Reply by ●October 21, 20052005-10-21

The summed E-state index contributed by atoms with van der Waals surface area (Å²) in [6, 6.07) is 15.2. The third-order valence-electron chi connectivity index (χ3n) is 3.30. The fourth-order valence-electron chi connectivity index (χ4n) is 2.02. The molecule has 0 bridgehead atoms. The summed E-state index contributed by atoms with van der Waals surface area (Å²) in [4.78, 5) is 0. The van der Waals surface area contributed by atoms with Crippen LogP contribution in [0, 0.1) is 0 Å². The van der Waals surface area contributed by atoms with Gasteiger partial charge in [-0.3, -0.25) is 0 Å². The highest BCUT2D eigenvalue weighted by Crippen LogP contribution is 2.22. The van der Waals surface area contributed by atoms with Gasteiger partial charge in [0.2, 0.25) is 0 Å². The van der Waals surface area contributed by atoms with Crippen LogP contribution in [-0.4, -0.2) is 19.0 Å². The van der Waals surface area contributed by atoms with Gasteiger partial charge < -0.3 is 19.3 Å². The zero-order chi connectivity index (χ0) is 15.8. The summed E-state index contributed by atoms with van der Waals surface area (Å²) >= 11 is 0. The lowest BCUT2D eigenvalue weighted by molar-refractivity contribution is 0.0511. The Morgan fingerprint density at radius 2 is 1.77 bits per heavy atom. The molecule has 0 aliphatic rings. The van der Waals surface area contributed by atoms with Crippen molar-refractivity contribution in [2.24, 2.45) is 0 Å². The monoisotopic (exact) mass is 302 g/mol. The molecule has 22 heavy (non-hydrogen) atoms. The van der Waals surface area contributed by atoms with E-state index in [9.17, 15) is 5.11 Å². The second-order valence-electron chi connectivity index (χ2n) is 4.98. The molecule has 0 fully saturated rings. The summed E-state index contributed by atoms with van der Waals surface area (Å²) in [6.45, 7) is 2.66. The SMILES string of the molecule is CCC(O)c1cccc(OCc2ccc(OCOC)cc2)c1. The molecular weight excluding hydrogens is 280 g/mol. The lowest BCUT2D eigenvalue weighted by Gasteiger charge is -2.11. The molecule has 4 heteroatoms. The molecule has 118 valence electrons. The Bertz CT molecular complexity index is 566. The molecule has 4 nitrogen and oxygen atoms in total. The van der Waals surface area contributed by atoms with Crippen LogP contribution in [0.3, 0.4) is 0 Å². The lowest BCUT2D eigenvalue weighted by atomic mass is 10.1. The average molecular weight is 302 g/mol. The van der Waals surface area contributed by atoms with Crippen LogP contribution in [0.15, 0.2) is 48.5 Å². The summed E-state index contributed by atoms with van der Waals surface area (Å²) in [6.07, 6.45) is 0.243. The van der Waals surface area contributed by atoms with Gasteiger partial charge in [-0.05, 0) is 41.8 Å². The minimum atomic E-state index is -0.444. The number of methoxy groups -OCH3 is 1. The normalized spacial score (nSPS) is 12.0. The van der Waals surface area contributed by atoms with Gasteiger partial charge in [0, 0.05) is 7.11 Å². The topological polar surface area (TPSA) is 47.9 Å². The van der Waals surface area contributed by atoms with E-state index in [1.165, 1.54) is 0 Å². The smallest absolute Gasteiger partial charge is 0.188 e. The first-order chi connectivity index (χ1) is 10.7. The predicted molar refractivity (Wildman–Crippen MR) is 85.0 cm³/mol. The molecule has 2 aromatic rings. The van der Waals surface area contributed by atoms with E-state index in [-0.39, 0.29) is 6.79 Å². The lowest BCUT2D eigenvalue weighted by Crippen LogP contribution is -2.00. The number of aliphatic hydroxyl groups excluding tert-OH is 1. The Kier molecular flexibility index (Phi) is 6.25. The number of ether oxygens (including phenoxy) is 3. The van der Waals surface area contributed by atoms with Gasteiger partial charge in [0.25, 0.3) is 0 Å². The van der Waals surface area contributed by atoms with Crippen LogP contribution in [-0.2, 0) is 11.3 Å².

"Paul Solomon" <psolomon@tpg.com.au> wrote in message news:43596fac$1@dnews.tpgi.com.au...>> > Hi Clay, > > This has been brought up a few times and the thing that has stopped me > going down this road each time is that with all mt googleing, I have still > not been able to work out how to differentiate with an FIR filter. I > understand that a FIR filter with the co-eff's [1, -1] is effectively what > I am doing at the moment for my differentiator, but I have not been able > to find a concise reference that says to approximate differentiation do > this. > > If anyone could explain to me how to do this FIR approximation of > differentiation, I would greatly appreciate it. I have Matlab at my > dispoal if there is a magic command available to auto generate the > co-efficients.I also have a copy of Ricks Understanding DSP, but I have > not seen any reference to this there (unless I have missed it?) > > Also if there is any mathematical relationship between the number of > co-efficients and the error in the differentiation approximation then I > would be interested in that also. >Hello Paul, I use a program I wrote (based on the Park McClellan version) to make my FIR filters. Matlab should be able to do this. But I'm not a Matlab guy, so I'm unable to give you exact details. But with a PM design, you do get the approximation error, so you can figure out the rest. A link to my program is below. It is a DOS application, so it will run on pretty much any windows machine. When you start it, tell it you want a differentiator. Pick a value like 11 for an initial filter order (number of taps). Enter your sampling rate. And for the frequency bands enter 0.0 for the low value and something a little less than 0.5*sampling rate for the high value. Adjust your filter order (up or down) until the error is small enough. The displayed frequencies are digital frequencies (relative to the sampling rate) To save the FIR coefs, just use "calculate filter coefs" menu option to compute the coefs (answer no to both the quantize and 56000 mode questions), and the program will write the results into a file called fil.dat. The format is text and this will look like a c file matrix. Sorry about the scant instructions - I've been too lazy to write a users manual. But the price is right and I give permission for all to use. I can do this since I wrote it. http://personal.atl.bellsouth.net/p/h/physics/FIR.Zip Enjoy, Clay p.s. I'll be away from my computer this weekend, so if you post any questions, I'll be able to get to them Sunday night.